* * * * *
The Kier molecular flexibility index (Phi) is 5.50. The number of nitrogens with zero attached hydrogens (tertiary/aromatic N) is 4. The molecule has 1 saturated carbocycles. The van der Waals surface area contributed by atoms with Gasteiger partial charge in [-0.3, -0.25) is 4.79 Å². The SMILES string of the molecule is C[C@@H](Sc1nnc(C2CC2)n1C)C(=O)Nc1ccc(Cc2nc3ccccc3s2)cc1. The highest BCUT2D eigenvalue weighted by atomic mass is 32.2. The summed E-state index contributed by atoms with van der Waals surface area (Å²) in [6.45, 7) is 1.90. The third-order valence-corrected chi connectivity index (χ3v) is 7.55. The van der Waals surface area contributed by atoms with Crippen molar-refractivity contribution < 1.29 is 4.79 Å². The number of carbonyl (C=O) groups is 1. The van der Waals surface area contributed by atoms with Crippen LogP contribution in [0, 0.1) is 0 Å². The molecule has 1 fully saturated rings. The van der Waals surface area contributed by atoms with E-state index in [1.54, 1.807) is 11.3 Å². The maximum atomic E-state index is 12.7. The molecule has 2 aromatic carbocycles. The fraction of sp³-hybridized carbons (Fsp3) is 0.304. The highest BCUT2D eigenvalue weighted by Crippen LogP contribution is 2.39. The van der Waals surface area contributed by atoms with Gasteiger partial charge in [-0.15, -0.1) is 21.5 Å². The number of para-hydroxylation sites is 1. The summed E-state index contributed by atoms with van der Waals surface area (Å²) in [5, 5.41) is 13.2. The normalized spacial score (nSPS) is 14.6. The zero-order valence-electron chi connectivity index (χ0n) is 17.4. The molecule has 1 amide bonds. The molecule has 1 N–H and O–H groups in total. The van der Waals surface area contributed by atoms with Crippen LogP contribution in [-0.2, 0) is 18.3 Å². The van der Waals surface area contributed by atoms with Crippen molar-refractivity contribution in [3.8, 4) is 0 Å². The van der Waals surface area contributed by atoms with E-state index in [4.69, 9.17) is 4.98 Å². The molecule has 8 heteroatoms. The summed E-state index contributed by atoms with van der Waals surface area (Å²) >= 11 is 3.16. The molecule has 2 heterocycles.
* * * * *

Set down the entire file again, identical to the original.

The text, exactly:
The Kier molecular flexibility index (Phi) is 5.50. The number of nitrogens with zero attached hydrogens (tertiary/aromatic N) is 4. The molecule has 1 saturated carbocycles. The van der Waals surface area contributed by atoms with Gasteiger partial charge in [-0.3, -0.25) is 4.79 Å². The SMILES string of the molecule is C[C@@H](Sc1nnc(C2CC2)n1C)C(=O)Nc1ccc(Cc2nc3ccccc3s2)cc1. The highest BCUT2D eigenvalue weighted by atomic mass is 32.2. The summed E-state index contributed by atoms with van der Waals surface area (Å²) in [6.45, 7) is 1.90. The third-order valence-corrected chi connectivity index (χ3v) is 7.55. The van der Waals surface area contributed by atoms with Crippen molar-refractivity contribution < 1.29 is 4.79 Å². The number of carbonyl (C=O) groups is 1. The van der Waals surface area contributed by atoms with Crippen LogP contribution in [0, 0.1) is 0 Å². The molecule has 1 fully saturated rings. The van der Waals surface area contributed by atoms with E-state index in [1.54, 1.807) is 11.3 Å². The maximum atomic E-state index is 12.7. The molecule has 2 aromatic carbocycles. The fraction of sp³-hybridized carbons (Fsp3) is 0.304. The highest BCUT2D eigenvalue weighted by Crippen LogP contribution is 2.39. The van der Waals surface area contributed by atoms with Gasteiger partial charge in [-0.15, -0.1) is 21.5 Å². The number of para-hydroxylation sites is 1. The summed E-state index contributed by atoms with van der Waals surface area (Å²) in [5, 5.41) is 13.2. The normalized spacial score (nSPS) is 14.6. The zero-order valence-electron chi connectivity index (χ0n) is 17.4. The molecule has 1 amide bonds. The molecule has 1 N–H and O–H groups in total. The van der Waals surface area contributed by atoms with Crippen LogP contribution in [-0.2, 0) is 18.3 Å². The van der Waals surface area contributed by atoms with Crippen molar-refractivity contribution in [3.8, 4) is 0 Å². The van der Waals surface area contributed by atoms with E-state index in [4.69, 9.17) is 4.98 Å². The molecule has 8 heteroatoms. The summed E-state index contributed by atoms with van der Waals surface area (Å²) >= 11 is 3.16. The molecule has 2 heterocycles.